July 5, 2012 — Clinicians generally should prescribe the FDA-approved form of hydroxyprogesterone caproate (Makena, K-V Pharmaceutical), which reduces the risk for preterm birth, rather than unapproved versions compounded by pharmacies, the US Food and Drug Administration (FDA) has announced.
The FDA guidance, issued last week, is the latest twist in the imbroglio over the economics of preventing premature births.
The agency approved Makena in February 2011 for women with a singleton pregnancy before 37 weeks' gestation who have had at least 1 spontaneous preterm birth. The FDA also gave K-V Pharmaceutical exclusive rights to market the injectable drug through its subsidiary Ther-Rx for 7 years under the Orphan Drug Act, designed to spur development of medications lacking large markets.
Initially, K-V Pharmaceutical set the price of a single injection at $1500, a huge increase over the $10 to $20 for unapproved versions of hydroxyprogesterone caproate that have been compounded for years by pharmacies. In response to cries of price-gouging from physicians and politicians, the drug maker reduced Makena's list price by half in April 2011 and introduced other price breaks. Critics still considered the cost too high. Meanwhile, the FDA said it would not object to pharmacies continuing to compound hydroxyprogesterone caproate. The agency can choose not to block the production of unapproved drug compounds if they meet a public health need and prove safe and effective.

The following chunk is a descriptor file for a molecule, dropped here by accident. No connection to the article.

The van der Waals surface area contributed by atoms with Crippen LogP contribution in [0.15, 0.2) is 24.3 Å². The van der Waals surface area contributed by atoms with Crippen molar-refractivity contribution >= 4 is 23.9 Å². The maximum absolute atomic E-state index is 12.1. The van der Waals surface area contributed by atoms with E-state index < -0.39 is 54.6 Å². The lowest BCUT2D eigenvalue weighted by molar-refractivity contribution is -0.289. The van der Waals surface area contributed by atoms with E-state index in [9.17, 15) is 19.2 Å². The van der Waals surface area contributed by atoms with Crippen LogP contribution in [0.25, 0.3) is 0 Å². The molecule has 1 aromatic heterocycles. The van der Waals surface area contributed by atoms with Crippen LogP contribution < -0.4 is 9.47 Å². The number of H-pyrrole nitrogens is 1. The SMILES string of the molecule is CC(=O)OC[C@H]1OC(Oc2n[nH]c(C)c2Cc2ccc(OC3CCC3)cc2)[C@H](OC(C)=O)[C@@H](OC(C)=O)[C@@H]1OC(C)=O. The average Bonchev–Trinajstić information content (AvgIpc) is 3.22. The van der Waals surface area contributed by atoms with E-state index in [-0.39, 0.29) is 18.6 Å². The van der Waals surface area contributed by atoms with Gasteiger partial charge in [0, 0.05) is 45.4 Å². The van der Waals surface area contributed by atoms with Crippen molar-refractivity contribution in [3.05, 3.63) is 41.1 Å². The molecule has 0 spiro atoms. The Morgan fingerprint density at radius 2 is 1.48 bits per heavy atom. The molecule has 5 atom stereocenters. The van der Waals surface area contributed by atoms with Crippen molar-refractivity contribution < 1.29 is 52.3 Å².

Later in 2011, K-V Pharmaceutical submitted a study to the FDA claiming that compounded versions of hydroxyprogesterone caproate fell short of purity and potency standards. The agency conducted its own study and announced on June 15, 2012, that it had failed to identify "any major safety problems." However, the FDA noted that approved products such as Makena "provide a greater assurance of safety and effectiveness than do compounded products."
The FDA issued more explicit and directive guidance to clinicians last week.
"If there is an FDA-approved drug that is medically appropriate for a patient, the FDA-approved product should be prescribed and used," the agency said. "Makena was approved based on an affirmative showing of safety and efficacy. The company also demonstrated the ability to manufacture a quality product."
The agency did not rule out prescribing compounded versions of hydroxyprogesterone caproate or any other drug. Using them is warranted, it said, if a clinician "has determined that a compounded product is necessary for the particular patient and would provide a significant difference" compared with an FDA-approved product.
However, the FDA also warned that it may take action against compounding pharmacies that not only make unsafe versions of hydroxyprogesterone caproate but also mass-produce the drug, however safe it may be.
"The FDA does not consider compounding large volumes of copies, or what are essentially copies, of any approved commercially available drug to fall within the scope of traditional pharmacy practice," the agency said.
More information on the announcement about Makena can be found on the FDA's Web site.
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Cite this: Choose Makena Over Compounded Drug, FDA Recommends - Medscape - Jul 05, 2012.